We are proposing that neither of them can move outside a 30min driving radius of the other (currently driving time is at least 45min, so neither of them can move further away). If they want to move outside that, they need to let the other parent know, and the other parent needs to consent, or it will have to go to mediation, and if no agreement then it will have to got to court.

Oh and if one parent moves, and the driving time increses, the parent that moves has to do the additional driving time (ie, the parent who has not moved wont be inconvenianced and wont have to drive more just because the other parent moves).

I only thought to put this in from reading about what happens to other people (such as some of the stories above).

Also as the child gets older, contact time is increased, so we don't want either of the parents moving away and making this harder.

Women move all the time. In fact, it's better if you move first rather than ask permission, because then you can argue status quo. Once you are re-sited, you can be taken to court and all you have to say is "I will be too sad if I am made to relocate" and the magistrate will say this over rides best interests of the child. I had hoped that presumption of shared parent would over ride this, but recent cases seem to indicate otherwise.

I believe this would even be the case if a consent order was given.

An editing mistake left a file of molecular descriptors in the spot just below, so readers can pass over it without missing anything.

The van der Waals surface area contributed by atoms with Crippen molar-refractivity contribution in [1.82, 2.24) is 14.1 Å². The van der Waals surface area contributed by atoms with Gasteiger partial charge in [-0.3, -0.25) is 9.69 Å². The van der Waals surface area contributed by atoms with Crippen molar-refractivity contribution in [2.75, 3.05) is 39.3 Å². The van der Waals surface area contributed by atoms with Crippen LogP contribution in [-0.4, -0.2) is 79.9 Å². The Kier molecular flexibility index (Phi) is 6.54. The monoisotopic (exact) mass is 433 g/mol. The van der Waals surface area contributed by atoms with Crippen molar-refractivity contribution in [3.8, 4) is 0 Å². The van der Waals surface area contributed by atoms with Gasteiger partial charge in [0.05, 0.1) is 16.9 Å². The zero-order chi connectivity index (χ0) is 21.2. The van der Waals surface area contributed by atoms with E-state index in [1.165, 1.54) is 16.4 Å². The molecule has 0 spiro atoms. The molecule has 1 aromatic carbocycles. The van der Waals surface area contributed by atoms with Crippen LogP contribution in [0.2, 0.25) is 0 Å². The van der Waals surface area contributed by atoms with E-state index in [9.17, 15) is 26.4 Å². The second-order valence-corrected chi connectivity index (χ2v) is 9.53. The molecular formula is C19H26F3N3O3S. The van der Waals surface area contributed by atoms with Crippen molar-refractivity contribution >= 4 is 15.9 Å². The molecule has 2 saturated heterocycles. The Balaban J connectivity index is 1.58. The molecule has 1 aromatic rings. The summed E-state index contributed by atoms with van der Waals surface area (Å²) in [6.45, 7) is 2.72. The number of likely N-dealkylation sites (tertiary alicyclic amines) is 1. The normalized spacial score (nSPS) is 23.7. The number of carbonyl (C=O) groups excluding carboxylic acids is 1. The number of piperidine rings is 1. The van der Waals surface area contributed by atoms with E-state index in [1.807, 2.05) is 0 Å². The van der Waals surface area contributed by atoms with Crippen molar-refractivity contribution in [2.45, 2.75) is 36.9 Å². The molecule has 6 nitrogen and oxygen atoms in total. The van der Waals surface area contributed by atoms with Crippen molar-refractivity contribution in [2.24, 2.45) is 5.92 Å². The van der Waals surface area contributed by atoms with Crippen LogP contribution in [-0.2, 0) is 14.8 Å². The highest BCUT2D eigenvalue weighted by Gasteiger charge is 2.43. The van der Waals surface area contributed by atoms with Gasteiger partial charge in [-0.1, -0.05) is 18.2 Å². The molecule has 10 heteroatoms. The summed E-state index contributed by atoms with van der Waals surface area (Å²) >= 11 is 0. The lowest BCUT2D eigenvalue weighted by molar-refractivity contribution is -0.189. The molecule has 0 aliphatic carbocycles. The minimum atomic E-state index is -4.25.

What I would do is add a clause indicating that should the parent move interstate, they will bear ALL costs for facilitating access.

Definitely get the other party to commit to this. But for those who wont stand by their word, there is still little you can do for the ones that don't want to have you as a parent in the child's life.

Junior Executive of SRL-Resources

Executive Member of SRL-Resources, the Family Law People on this site (Look for the Avatars). Be mindful what you post in public areas. 
Of course one evil plan is move to where they are. I made the comment one day that I would move to the same town as my ex just so I could see more of the kids and the horrified looks on their faces as they all said as one, "Dad would kill you" figuratively speaking.

Despite the 8/9 hour drive my kids prefer the distance cos there is less animosity and aggravation.

When you are swimming down a creek and an eel bites your cheek, that's a Moray.
I hear you J (cool icon by the way).

If I didn't have a fantastic job and an ex down here, we'd be cheek by jowl with our ex and dss RIGHT now.

Junior Executive of SRL-Resources

Executive Member of SRL-Resources, the Family Law People on this site (Look for the Avatars). Be mindful what you post in public areas. 
Miacat said
This is something people should be putting in their orders (if they can). I know i am this time around. But i dont remember reading any suggestions about this in any of the material the mediation centre gave us?
This is often referred to a 'Boundary Order'. You can put what you like in Consent orders but Courts are very reluctant to impose any in judicial determinations. There is a basic constitutional right of freedom of movement so it is only when parties agree to waive this right that such orders exist.

Relocation cases often use BIC or order the children back therefore giving a parent the option to move back. In contentious cases (likely to go to Appeal) this stops an Appeal against 'Freedom of movement'.

The order generator will contain boundary orders.